Salvador Dali paintings. They are quite similar to the man who made them, don’t you think?. Weird and expressive. Surrealist with a passion for the bizarre and excessive, and probably one of the most brilliant minds of the 20th century.
Dali’s artistic vision also included film, sculpture, and photography, but for now, let’s look back at his paintings and paintings alone. 10 of the greatest Salvador Dali paintings.
Salvador Dali Paintings – The Man Behind The Paintings
How much of what’s been said about Salvador Dali is fiction and how much of it is reality? I don’t think that even he knew the answer to that question.
Trust me. I’ve been to the house in which he was born and I can confirm that he was one odd man. His eccentric manner and attention-grabbing public actions sometimes drew more attention than his artwork. His love life was just as eccentric as his character, and he’s probably one of the major figures in the surrealism movement.
But you can’t write about Salvador Dali without mentioning Gala. His muse, his lover and for the better part of his life, his wife. Gala was a frequent model in Dalí’s work, often in religious roles such as the Blessed Virgin Mary in the painting The Madonna of Port Lligat.
So, Without further ado…
Salvador Dalis Paintings: 10 Of His Greatest Paintings
The Burning Giraffe
Salvador Dalí described this image as “the masculine cosmic apocalyptic monster.” The Burning Giraffe is seen as an expression of the personal struggle of Salvador Dali with the civil war going on in his home country. The painting depicts two feminine figures with undefined phallic shapes protruding from their backs. The hands, forearms and face of the nearest figure are stripped down to the muscular tissue beneath the skin. Prominently, there are opened drawers protruding from the left leg and chest of the figurine. Noteworthy in this painting are the opened drawers in the blue female figure, which Dalí on a later date described as “Femme-coccyx” (tail bone woman), and this is one of the best Salvador Dali paintings out there.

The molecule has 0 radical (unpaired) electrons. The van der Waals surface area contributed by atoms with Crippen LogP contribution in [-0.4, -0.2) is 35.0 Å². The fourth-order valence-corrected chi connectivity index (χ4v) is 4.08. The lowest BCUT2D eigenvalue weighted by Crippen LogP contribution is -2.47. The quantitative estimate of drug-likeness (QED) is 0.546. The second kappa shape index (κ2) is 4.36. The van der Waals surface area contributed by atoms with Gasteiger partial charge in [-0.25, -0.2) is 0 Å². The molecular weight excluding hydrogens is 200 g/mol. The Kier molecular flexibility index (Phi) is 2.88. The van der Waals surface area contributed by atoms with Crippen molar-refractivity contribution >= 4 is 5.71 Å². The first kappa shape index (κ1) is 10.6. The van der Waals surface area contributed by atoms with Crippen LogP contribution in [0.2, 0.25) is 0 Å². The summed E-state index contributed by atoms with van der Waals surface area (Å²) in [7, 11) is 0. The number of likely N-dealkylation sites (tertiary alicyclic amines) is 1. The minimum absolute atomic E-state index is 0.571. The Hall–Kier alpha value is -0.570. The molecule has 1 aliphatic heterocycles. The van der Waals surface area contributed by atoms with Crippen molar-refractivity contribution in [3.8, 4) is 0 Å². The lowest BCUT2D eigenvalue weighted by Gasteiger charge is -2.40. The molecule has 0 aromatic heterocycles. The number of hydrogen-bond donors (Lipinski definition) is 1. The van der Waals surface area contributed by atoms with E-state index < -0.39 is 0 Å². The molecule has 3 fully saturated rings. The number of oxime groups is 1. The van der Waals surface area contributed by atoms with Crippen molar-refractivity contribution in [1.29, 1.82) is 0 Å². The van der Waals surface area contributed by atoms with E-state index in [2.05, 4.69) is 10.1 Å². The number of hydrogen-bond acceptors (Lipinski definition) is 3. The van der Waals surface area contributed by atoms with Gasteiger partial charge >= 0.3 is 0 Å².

Tuna Fishing (Homage to Meissonier) is seen by many as one of Dali’s last masterpieces. This painting is a dedication to Jean-Louis-Ernest Meissonier, a 19th-century French painter who specialized in battle scenes. Dali spent two summers to create the artwork in which, apart from surrealism, he used styles such as action painting, Pop Art, pointillism, geometrical abstraction and psychedelic art. Including images from ancient Greek sculpture to modern cinema, Tuna Fishing depicts violent struggle between men and large fishes as a personification of the limited universe.
Dream Caused by the Flight of a Bee Around a Pomegranate a Second Before Awakening
Painted in 1944, while Dalí and his wife, Gala, were living in America. In this “hand-painted dream photograph”, as Dalí generally called his paintings, there is a seascape of distant horizons and calm waters, perhaps Port Lligat, amidst which Gala is the subject of the scene. It has also been suggested that the painting is “a surrealist interpretation of the Theory of Evolution, but in 1962, Dalí said this painting was intended “to express for the first time in images Freud’s discovery of the typical dream with a lengthy narrative. Truly one of the most exquisite Salvador Dali paintings.
Galatea of the Spheres
Made in 1952, the painting depicts Gala Dalí, as pieced together through a series of spheres. The name Galatea refers to a sea nymph of Classical mythology renowned for her virtue, and may also refer to the statue beloved by its creator, Pygmalion. Dalí had been greatly interested in nuclear physics since the first atomic bomb explosions of August 1945, and described the atom as his “favorite food for thought”. This painting was also symbolic of his attempt to reconcile his renewed faith in Catholicism with nuclear physics.